1. Why He Left You for Her
You won’t ever be given the answers as to why he left you that one evening a few months after graduating university. You drove home from the city planning what the two of you would have for dinner whilst he sat packing bags at the foot of a bed you once shared together, practicing different variations of “I don’t love you anymore” and wondering whether his mouth was stained with the red lipstick of hers that he had found tremendously sexy the night before. You’ll never know what it was you did that drove him away or what she did that drew him in closer, but one day you will realize that often the things we want to control the most in life, are perhaps the things we should leave to the hands of fate.
You won’t understand how dreams can wake you in the night, leaving you flustered and breathless only to have to come to terms with the empty space beside you all over again. Why they lie to you about the return of someone whose loss is as permanent as the memory of a doctor telling a 46-year-old mother of three that the cancer has returned. The hardest of these dreams, though, are the ones you tell yourself when you’re conscious. The ones you create all by yourself on a Monday morning with caffeine rushing through your veins as you sit patiently at a red light. On Friday evenings when the water pours over you, washing you away from reality and leaving you hoping that when you return he will be standing there, shoulders propped against the doorframe, hands in the pockets of his jeans, asking you if it was two sugars or three. These dreams are speckled with the hope of lost loves, tainted with the desire of the great “perhaps” and painted by the artist of our deepest secrets; and we will never understand them because if we do, we may just realize what it is that we really want.
You won’t ever be able to comprehend time and the way it stops for no one. How one moment you’re a 19-year-old university student living in a pot-scented house drinking away what few worries you have, and then suddenly you’re not anymore. Suddenly, out of nowhere, you have to start going somewhere. You won’t be able to understand the way in which time can take people and feelings away, and then serve as the only healer through its consequences, but once enough of it has passed you may just be thankful for it. You will not be thankful, however, for the way it slows down when you start a 12-hour shift the morning after a big night. Or for the way in which it interrupts relationships and leaves behind the “what if’s” and “could’ve been’s” had you met a little earlier or taken things a little slower. The funny thing about time though, is that yours will end. Your time will come to a close and so will that of everyone’s around you, and all you can do at the end of the day is use it wisely enough to be content when it does.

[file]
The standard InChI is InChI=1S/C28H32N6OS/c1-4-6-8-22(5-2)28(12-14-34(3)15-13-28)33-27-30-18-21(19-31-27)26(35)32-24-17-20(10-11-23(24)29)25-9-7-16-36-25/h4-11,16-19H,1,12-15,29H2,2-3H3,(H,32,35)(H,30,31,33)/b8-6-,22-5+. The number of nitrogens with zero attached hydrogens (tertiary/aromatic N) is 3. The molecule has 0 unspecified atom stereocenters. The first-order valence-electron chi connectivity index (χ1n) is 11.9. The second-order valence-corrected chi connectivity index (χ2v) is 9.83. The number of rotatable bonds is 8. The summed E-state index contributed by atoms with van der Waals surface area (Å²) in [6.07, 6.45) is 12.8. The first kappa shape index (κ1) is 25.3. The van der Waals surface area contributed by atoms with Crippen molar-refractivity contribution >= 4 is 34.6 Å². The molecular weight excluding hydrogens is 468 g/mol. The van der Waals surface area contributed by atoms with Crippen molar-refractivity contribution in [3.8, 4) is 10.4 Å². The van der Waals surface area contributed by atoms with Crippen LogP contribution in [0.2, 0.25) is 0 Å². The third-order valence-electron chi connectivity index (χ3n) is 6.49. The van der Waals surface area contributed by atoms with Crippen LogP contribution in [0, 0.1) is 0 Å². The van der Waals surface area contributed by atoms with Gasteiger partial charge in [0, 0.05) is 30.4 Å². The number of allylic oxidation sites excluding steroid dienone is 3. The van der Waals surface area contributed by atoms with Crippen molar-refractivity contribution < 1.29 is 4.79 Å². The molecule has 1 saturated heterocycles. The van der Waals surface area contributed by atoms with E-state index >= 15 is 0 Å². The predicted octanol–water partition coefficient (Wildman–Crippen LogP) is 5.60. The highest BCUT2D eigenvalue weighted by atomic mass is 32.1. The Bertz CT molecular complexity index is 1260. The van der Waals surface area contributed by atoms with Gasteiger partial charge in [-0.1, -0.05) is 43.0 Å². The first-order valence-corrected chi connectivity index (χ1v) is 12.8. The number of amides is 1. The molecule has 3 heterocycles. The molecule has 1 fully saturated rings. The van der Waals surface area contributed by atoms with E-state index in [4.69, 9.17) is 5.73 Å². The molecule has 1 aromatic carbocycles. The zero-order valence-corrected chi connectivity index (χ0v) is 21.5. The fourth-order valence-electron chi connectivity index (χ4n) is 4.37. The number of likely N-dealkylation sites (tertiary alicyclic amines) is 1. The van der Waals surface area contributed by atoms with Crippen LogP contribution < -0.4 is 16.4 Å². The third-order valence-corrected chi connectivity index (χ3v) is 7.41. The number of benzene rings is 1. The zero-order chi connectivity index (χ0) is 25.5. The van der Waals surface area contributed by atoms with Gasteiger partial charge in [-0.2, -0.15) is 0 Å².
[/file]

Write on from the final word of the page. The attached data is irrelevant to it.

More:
You won’t understand love, and how the first one still manages to haunt you so many years later. The way you put it above everything just for the hope of feeling once more the way you did at 16, completely unafraid and unaware of its paralyzing consequences. And when you witness a love fail for the first time, you will find yourself looking back on memories that feel like a lifetime ago, questioning just where it was that this person became so unfamiliar to you. The worst of all loves, though, are those that go unrequited. Those that turn you desperate and bitter because you were prepared to give them the world, when all they really wanted was her. And although at the time we don’t understand why we aren’t given the chances we believe we deserve in love, more often than not someone or something comes along and we are able to accept all that we could not accept before.
You will never understand life and the reasons behind the passing through and intertwining of random strangers. How the chances that sometimes come your way can be disguised as misery when they’re really an escape route pushing you closer towards your final destination. You won’t ever know where your final destination in life is going to be, who’s going to make it there with you or who might decide to jump off at the final hurdle. You won’t be presented with a map of how to get there or a timer telling you just how long you have to wait until you arrive; but perhaps people are right in saying that it’s not the destination that matters. Even if someone was blessed with an escape route out of your life to discover their own destination, you will always have the memory of the time in which your lives aligned if only for a night, and that is perhaps worth not being able to understand any of this.